Do we need to silence microRNAs in severe asthma?

Pull apart and decode the human genome and you’ll find, rather surprisingly perhaps, that only 2% of it contains protein-coding genes. The majority of the leftover genes are transcribed into appropriately named non-protein-coding RNA (ncRNA). But, rather than simply existing purposelessly, these ncRNA molecules perform many crucial roles, such as the regulation of gene expression, for instance, which is controlled by a particular group of ncRNAs known as microRNAs (shortened to miRNAs). By binding to mRNA molecules and labelling them for degradation, miRNAs can suppress gene expression, and hence prevent the production of particular proteins. In humans, over one thousand miRNAs have been dis

Unravelling the role of TGFβ in allergic immune responses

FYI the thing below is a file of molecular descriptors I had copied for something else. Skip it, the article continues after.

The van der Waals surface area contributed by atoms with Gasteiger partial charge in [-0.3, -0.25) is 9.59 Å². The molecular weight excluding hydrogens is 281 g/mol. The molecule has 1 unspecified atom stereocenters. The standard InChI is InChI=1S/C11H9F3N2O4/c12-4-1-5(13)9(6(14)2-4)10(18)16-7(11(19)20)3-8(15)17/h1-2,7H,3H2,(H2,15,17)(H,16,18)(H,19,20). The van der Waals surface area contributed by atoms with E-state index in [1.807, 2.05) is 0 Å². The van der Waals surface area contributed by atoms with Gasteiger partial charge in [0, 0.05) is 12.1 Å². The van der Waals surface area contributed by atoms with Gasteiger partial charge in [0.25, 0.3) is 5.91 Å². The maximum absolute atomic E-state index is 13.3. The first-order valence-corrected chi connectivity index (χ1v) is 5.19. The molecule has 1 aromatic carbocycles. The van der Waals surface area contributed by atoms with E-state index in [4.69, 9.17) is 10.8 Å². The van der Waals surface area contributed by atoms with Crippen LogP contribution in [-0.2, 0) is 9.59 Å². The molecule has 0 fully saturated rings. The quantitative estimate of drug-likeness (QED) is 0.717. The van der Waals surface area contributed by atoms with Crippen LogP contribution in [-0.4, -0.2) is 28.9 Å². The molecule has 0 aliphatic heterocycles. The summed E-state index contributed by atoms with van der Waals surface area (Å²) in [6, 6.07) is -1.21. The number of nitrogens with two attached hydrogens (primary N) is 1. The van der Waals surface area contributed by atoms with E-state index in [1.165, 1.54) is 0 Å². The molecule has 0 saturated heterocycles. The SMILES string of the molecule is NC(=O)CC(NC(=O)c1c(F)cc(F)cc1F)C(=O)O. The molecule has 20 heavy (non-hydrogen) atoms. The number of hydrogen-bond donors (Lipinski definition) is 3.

The challenges faced by the mucosal sites of the airways are complex and continuous. Exposed to billions of potential threats each day, the pulmonary immune system must not only be primed to respond to inhaled pathogens from the airways, it must also be capable of quickly distinguishing between harmful threats and harmless particles. An immune response to a virus would be beneficial, for instance, whereas a response to something as innate as dust or pollen would be unnecessary and potentially damaging to the host. If threats are to be quickly and correctly recognised, the innate immune system must be carefully regulated and sustained. As the most superficial surface of the airway mucosa, the

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